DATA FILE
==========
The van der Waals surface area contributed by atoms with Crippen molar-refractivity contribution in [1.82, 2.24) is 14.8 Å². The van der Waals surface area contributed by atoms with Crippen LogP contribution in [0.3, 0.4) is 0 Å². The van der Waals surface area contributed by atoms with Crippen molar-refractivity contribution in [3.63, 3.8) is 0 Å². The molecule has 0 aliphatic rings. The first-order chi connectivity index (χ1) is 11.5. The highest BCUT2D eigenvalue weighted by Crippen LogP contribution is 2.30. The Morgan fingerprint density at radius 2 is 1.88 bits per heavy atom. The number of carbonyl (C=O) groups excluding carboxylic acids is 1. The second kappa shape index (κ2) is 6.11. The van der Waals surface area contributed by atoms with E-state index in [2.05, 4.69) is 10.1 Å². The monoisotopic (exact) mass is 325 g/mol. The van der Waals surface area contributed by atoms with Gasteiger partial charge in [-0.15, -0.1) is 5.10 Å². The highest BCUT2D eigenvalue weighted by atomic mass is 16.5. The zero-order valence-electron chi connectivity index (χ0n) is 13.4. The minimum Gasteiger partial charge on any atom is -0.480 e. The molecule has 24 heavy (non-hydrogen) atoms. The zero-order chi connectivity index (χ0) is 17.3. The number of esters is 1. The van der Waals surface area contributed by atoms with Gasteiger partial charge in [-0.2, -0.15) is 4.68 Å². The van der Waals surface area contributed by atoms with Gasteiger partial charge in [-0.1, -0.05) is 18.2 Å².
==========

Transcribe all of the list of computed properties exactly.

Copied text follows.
The van der Waals surface area contributed by atoms with Crippen molar-refractivity contribution in [1.82, 2.24) is 14.8 Å². The van der Waals surface area contributed by atoms with Crippen LogP contribution in [0.3, 0.4) is 0 Å². The van der Waals surface area contributed by atoms with Crippen molar-refractivity contribution in [3.63, 3.8) is 0 Å². The molecule has 0 aliphatic rings. The first-order chi connectivity index (χ1) is 11.5. The highest BCUT2D eigenvalue weighted by Crippen LogP contribution is 2.30. The Morgan fingerprint density at radius 2 is 1.88 bits per heavy atom. The number of carbonyl (C=O) groups excluding carboxylic acids is 1. The second kappa shape index (κ2) is 6.11. The van der Waals surface area contributed by atoms with E-state index in [2.05, 4.69) is 10.1 Å². The monoisotopic (exact) mass is 325 g/mol. The van der Waals surface area contributed by atoms with Gasteiger partial charge in [-0.15, -0.1) is 5.10 Å². The highest BCUT2D eigenvalue weighted by atomic mass is 16.5. The zero-order valence-electron chi connectivity index (χ0n) is 13.4. The minimum Gasteiger partial charge on any atom is -0.480 e. The molecule has 24 heavy (non-hydrogen) atoms. The zero-order chi connectivity index (χ0) is 17.3. The number of esters is 1. The van der Waals surface area contributed by atoms with Gasteiger partial charge in [-0.2, -0.15) is 4.68 Å². The van der Waals surface area contributed by atoms with Gasteiger partial charge in [-0.1, -0.05) is 18.2 Å².